Consider Bardwell Farm Recalled Cheese
Photo: Consider Bardwell Farm

Consider Bardwell Farm, a cheese producer in West Pawlet, Vt., has stopped production and shipment of all of its cheeses due to listeria concerns. 

On September 30, the company recalled two of its raw-milk cheeses and one cheese made from pasteurized milk because they may be contaminated with Listeria monocytogenes: Slyboro (goat cheese), Dorset (cow cheese), and Experience (cow cheese, made from pasteruized milk).

The bacteria was found during routine testing in both the cheese itself and in the manufacturing environment; no illnesses have been reported.

On its website, the company says it has no reason to suspect that any other cheese it makes is contaminated, but while it is investigating, it's asking retailers not to sell any of its products. It expects to have results from the investigation by Oct. 10. 

Consider Bardwell Farm did not respond to a request for comment.

The Initial Recall

The three recalled cheeses were shipped to retailers in Connecticut, Massachusetts, New York, Texas, and Vermont from April 28, 2019, to the present. The company did not name any specific retailers, but in response to the announcement, Whole Foods said that it is recalling Consider Bardwell Farm Dorset cheese from its stores in the Northeast and North Atlantic regions.

More on Food Safety

Consider Bardwell Farm also said that cheeses were sold at farmers markets in New York and Vermont. “Only cheeses that were aged in our washed rind cave are of a concern,” the company’s website notes. “The majority of the Experience [cow cheese] we sold at our farmers markets was not aged in this cave, but we are including it in the recall to simplify matters.” (You can find a list of farmers markets on the company’s website.)

At Whole Foods, the recalled cheeses were wrapped in plastic with a Whole Foods Market label showing sell-by dates through Oct. 30, 2019.

A label from a Consider Bardwell Farm recalled raw milk cheese
Photo: FDA

“The bacteria probably came from an environmental source during manufacturing and/or packaging,” says James E. Rogers, Ph.D., director of food safety research and testing at Consumer Reports. “Raw milk cheeses are supposed to be aged for at least 60 days to reduce the chances that they will be contaminated with bacteria that can make you ill. But aging isn’t foolproof, and we recommend that people who are at high risk from complications from food poisoning avoid eating raw milk cheese.” These include the very young, the very old, people with compromised immune systems, and pregnant women.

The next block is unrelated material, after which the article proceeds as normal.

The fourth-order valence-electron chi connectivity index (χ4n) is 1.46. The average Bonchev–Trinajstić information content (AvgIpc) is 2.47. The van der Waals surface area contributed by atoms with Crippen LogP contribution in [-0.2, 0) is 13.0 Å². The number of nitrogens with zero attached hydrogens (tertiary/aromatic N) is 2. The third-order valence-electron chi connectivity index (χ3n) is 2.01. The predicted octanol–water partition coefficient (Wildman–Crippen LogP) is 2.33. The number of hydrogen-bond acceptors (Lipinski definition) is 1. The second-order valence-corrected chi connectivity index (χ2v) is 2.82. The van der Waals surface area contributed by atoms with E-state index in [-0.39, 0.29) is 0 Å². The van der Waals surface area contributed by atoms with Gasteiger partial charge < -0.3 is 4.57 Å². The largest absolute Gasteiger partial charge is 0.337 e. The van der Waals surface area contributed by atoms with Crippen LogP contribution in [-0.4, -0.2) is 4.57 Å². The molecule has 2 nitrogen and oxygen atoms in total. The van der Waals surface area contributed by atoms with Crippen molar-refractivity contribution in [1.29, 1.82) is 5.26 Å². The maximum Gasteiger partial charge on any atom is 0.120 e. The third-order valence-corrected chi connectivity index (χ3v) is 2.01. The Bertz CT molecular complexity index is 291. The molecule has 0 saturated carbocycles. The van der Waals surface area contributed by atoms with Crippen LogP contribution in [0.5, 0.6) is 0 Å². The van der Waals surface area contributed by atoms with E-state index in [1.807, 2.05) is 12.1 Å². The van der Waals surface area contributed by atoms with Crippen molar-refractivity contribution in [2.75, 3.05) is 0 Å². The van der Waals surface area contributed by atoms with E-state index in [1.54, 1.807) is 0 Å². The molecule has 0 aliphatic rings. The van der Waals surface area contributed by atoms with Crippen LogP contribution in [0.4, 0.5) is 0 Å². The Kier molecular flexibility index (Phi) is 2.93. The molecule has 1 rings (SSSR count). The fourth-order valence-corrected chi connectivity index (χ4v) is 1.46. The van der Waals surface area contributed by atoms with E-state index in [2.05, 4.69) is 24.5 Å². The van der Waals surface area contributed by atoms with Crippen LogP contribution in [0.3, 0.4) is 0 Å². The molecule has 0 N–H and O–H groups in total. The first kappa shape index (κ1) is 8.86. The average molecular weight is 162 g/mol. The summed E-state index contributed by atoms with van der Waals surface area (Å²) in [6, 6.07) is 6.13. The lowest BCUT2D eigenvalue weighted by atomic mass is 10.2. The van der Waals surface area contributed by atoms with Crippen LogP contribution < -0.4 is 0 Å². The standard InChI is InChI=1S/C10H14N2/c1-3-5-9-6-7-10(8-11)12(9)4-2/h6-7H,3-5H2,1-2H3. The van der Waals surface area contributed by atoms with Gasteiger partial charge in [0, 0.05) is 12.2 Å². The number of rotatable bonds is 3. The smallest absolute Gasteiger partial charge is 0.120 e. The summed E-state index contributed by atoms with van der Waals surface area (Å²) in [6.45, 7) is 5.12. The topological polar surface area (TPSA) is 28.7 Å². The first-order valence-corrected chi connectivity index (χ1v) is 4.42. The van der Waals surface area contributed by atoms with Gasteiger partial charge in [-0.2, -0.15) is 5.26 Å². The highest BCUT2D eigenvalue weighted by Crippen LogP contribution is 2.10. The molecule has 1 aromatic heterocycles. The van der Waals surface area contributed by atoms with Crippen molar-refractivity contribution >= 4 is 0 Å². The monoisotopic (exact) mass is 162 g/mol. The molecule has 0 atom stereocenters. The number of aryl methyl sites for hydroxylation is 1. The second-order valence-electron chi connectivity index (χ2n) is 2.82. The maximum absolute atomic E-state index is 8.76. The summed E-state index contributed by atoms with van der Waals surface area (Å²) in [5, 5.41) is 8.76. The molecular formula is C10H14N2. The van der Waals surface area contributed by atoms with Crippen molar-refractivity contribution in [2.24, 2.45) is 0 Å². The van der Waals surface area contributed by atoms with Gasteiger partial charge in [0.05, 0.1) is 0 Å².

Infection with Listeria monocytogenes can cause a variety of symptoms, including fever and diarrhea, similar to other foodborne illnesses.

If the bacteria spreads beyond the gut, those who aren't pregnant may experience headaches, a stiff neck, confusion, a loss of balance, convulsions, fever, and muscle aches. Pregnant women usually experience only flu-like symptoms, but these infections may lead to miscarriage, stillbirth, premature delivery, or life-threatening infection of the newborn.  

The Details

Products recalled: Slyboro, Dorset, and Experience cheese made by Consider Bardwell Farm with a date of April 28, 2019, to the present. For Dorset cheese sold at Whole Foods, packages with sell-by dates through Oct. 30, 2019.

The problem: The cheeses may be contaminated with Listeria monocytogenes.

The fix: If you purchased these cheeses, do not eat them. Throw them away or return them to the store for a refund.

How to contact the manufacturer: Call Consider Bardwell Farm at 802-645-9928 (8 a.m. to 5 p.m. ET) or email the company at

Correction: An earlier version of this article identified the three Consider Bardwell Farm cheeses involved in the recall as raw milk cheeses. While Slyboro and Dorset are raw milk cheese, Experience is made from pasteurized cow's milk.